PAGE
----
ThiffaultHannamQuideauEtAl2008

Référence

Thiffault, E., Hannam, K.D., Quideau, S.A., Pare, D., Belanger, N., Oh, S.-W. and Munson, A.D. (2008) Chemical composition of forest floor and consequences for nutrient availability after wildfire and harvesting in the boreal forest. Plant and Soil, 308(1-2):37-53. (Scopus )

Résumé

In boreal forests of eastern Canada, wildfire has gradually been replaced by clearcut harvesting as the most extensive form of disturbance. Such a shift in disturbance may influence the chemical properties of the forest floor and its capacity to cycle and supply nutrients, with possible implications for forest productivity. We compared the effects of stem-only harvesting (SOH), whole-tree harvesting (WTH) and wildfire on the chemical composition of forest floor organic matter and nutrient availability for plants, 15-20 years after disturbance in boreal coniferous stands in Quebec (Canada). The forest floor on plots of wildfire origin was significantly enriched in aromatic forms of C with low solubility, whereas the forest floor from SOH and WTH plots was enriched with more soluble and labile C compounds. The forest floor of wildfire plots was also characterized by higher N concentration, but its high C:N and high concentration of <sup>15</sup>N suggest that its N content could be recalcitrant and have a slow turnover rate. Total and exchangeable K were associated with easily degradable organic structures, whereas total and exchangeable Ca and Mg were positively correlated with the more recalcitrant forms of C. We suggest that the bulk of Ca and Mg cycling in the soil-plant system is inherited from the influx of exchangeable cations in the forest floor following disturbance. The buildup of Ca and Mg exchangeable reserves should be greater with wildfire than with harvesting, due to the sudden pulse of cation-rich ash and to the deposition of charred materials with high exchange capacity. This raises uncertainties about the long-term availability of Ca and Mg for plant uptake on harvested sites. In contrast, K availability should not be compromised by either harvesting or wildfire since it could be recycled rapidly through vegetation, litter and labile organic compounds. © 2008 Springer Science+Business Media B.V.

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@ARTICLE { ThiffaultHannamQuideauEtAl2008,
    AUTHOR = { Thiffault, E. and Hannam, K.D. and Quideau, S.A. and Pare, D. and Belanger, N. and Oh, S.-W. and Munson, A.D. },
    TITLE = { Chemical composition of forest floor and consequences for nutrient availability after wildfire and harvesting in the boreal forest },
    JOURNAL = { Plant and Soil },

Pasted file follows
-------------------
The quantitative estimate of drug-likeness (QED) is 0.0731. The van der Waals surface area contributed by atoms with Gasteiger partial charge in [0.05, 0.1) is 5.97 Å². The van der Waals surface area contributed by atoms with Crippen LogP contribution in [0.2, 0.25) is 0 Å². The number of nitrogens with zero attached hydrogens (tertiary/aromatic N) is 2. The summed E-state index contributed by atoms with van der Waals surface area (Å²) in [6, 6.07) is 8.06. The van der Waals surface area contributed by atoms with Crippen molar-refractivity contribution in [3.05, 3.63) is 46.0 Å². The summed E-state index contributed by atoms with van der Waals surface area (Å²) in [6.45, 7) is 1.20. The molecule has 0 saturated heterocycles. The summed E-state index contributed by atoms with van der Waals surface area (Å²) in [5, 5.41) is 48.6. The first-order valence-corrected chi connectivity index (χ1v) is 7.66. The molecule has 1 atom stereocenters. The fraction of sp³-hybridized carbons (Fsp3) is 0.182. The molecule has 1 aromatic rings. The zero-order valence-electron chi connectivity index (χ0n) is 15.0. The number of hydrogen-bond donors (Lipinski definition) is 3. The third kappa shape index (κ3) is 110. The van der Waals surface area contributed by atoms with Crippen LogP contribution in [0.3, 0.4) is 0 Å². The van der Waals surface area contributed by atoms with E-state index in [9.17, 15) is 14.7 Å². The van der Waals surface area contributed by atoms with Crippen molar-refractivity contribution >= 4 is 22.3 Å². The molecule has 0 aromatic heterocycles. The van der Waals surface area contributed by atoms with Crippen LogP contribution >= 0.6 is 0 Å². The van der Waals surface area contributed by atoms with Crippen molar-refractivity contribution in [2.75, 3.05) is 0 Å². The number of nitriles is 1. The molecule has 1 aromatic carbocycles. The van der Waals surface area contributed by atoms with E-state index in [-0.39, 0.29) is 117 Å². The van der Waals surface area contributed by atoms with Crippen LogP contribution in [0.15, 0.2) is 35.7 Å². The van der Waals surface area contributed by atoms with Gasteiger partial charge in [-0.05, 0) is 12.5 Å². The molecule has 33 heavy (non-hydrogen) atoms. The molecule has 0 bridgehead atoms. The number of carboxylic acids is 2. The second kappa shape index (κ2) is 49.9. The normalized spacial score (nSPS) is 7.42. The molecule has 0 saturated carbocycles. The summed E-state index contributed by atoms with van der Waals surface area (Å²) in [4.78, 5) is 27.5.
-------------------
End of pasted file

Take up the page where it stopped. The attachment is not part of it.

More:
YEAR = { 2008 },
    VOLUME = { 308 },
    PAGES = { 37--53 },
    NUMBER = { 1-2 },
    ABSTRACT = { In boreal forests of eastern Canada, wildfire has gradually been replaced by clearcut harvesting as the most extensive form of disturbance. Such a shift in disturbance may influence the chemical properties of the forest floor and its capacity to cycle and supply nutrients, with possible implications for forest productivity. We compared the effects of stem-only harvesting (SOH), whole-tree harvesting (WTH) and wildfire on the chemical composition of forest floor organic matter and nutrient availability for plants, 15-20 years after disturbance in boreal coniferous stands in Quebec (Canada). The forest floor on plots of wildfire origin was significantly enriched in aromatic forms of C with low solubility, whereas the forest floor from SOH and WTH plots was enriched with more soluble and labile C compounds. The forest floor of wildfire plots was also characterized by higher N concentration, but its high C:N and high concentration of <sup>15</sup>N suggest that its N content could be recalcitrant and have a slow turnover rate. Total and exchangeable K were associated with easily degradable organic structures, whereas total and exchangeable Ca and Mg were positively correlated with the more recalcitrant forms of C. We suggest that the bulk of Ca and Mg cycling in the soil-plant system is inherited from the influx of exchangeable cations in the forest floor following disturbance. The buildup of Ca and Mg exchangeable reserves should be greater with wildfire than with harvesting, due to the sudden pulse of cation-rich ash and to the deposition of charred materials with high exchange capacity. This raises uncertainties about the long-term availability of Ca and Mg for plant uptake on harvested sites. In contrast, K availability should not be compromised by either harvesting or wildfire since it could be recycled rapidly through vegetation, litter and labile organic compounds. © 2008 Springer Science+Business Media B.V. },
    COMMENT = { Cited By (since 1996): 1 Export Date: 10 February 2010 Source: Scopus CODEN: PLSOA doi: 10.1007/s11104-008-9604-6 },
    ISSN = { 0032079X (ISSN) },
    KEYWORDS = { Base cations, Forest harvesting, Nitrogen, Organic matter, Wildfire, boreal forest, chemical composition, clearcutting, comparative study, concentration (composition), environmental disturbance, forest floor, harvesting, nutrient availability, nutrient cycling, nutrient uptake, organic matter, wildfire, Canada, North America, Quebec [Canada] },
    OWNER = { Luc },
    TIMESTAMP = { 2010.02.10 },
    URL = { http://www.scopus.com/inward/record.url?eid=2-s2.0-45449110386&partnerID=40&md5=9f974ee426dcdbca654d9f0e0910461d },
}

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